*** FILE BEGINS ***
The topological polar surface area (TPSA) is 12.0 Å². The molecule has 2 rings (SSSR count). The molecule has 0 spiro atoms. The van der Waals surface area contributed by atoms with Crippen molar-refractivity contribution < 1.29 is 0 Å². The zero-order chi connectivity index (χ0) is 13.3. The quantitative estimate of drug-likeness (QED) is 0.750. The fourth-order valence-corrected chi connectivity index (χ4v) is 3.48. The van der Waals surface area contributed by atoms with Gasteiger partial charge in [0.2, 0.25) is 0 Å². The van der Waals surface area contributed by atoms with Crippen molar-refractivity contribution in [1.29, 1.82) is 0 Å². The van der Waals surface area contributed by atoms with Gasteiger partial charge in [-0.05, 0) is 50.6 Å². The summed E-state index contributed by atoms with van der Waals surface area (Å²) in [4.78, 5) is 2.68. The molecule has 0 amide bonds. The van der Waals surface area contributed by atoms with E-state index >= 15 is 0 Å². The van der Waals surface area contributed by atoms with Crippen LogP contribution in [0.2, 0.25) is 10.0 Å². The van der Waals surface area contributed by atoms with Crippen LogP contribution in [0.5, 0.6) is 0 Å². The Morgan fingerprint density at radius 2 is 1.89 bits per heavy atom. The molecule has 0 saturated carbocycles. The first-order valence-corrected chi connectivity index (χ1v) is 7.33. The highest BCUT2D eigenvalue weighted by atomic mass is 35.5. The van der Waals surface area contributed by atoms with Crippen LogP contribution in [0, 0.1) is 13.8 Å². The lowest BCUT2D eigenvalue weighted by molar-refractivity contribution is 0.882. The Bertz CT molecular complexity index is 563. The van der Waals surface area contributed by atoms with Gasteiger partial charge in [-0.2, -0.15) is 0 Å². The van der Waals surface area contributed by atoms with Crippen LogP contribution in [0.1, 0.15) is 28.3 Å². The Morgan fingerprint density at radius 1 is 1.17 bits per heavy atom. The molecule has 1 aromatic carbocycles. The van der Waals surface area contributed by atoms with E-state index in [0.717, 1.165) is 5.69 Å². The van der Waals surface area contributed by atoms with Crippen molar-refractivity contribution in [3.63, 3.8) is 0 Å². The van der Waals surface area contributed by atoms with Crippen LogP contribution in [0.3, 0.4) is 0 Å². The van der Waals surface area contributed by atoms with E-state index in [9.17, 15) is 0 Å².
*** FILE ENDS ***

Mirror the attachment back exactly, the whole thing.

The topological polar surface area (TPSA) is 12.0 Å². The molecule has 2 rings (SSSR count). The molecule has 0 spiro atoms. The van der Waals surface area contributed by atoms with Crippen molar-refractivity contribution < 1.29 is 0 Å². The zero-order chi connectivity index (χ0) is 13.3. The quantitative estimate of drug-likeness (QED) is 0.750. The fourth-order valence-corrected chi connectivity index (χ4v) is 3.48. The van der Waals surface area contributed by atoms with Gasteiger partial charge in [0.2, 0.25) is 0 Å². The van der Waals surface area contributed by atoms with Crippen molar-refractivity contribution in [1.29, 1.82) is 0 Å². The van der Waals surface area contributed by atoms with Gasteiger partial charge in [-0.05, 0) is 50.6 Å². The summed E-state index contributed by atoms with van der Waals surface area (Å²) in [4.78, 5) is 2.68. The molecule has 0 amide bonds. The van der Waals surface area contributed by atoms with E-state index >= 15 is 0 Å². The van der Waals surface area contributed by atoms with Crippen LogP contribution in [0.2, 0.25) is 10.0 Å². The van der Waals surface area contributed by atoms with Crippen LogP contribution in [0.5, 0.6) is 0 Å². The Morgan fingerprint density at radius 2 is 1.89 bits per heavy atom. The molecule has 0 saturated carbocycles. The first-order valence-corrected chi connectivity index (χ1v) is 7.33. The highest BCUT2D eigenvalue weighted by atomic mass is 35.5. The van der Waals surface area contributed by atoms with Crippen LogP contribution in [0, 0.1) is 13.8 Å². The lowest BCUT2D eigenvalue weighted by molar-refractivity contribution is 0.882. The Bertz CT molecular complexity index is 563. The van der Waals surface area contributed by atoms with Gasteiger partial charge in [-0.2, -0.15) is 0 Å². The van der Waals surface area contributed by atoms with Crippen LogP contribution in [0.1, 0.15) is 28.3 Å². The Morgan fingerprint density at radius 1 is 1.17 bits per heavy atom. The molecule has 1 aromatic carbocycles. The van der Waals surface area contributed by atoms with E-state index in [0.717, 1.165) is 5.69 Å². The van der Waals surface area contributed by atoms with Crippen molar-refractivity contribution in [3.63, 3.8) is 0 Å². The van der Waals surface area contributed by atoms with Crippen LogP contribution in [0.3, 0.4) is 0 Å². The van der Waals surface area contributed by atoms with E-state index in [9.17, 15) is 0 Å².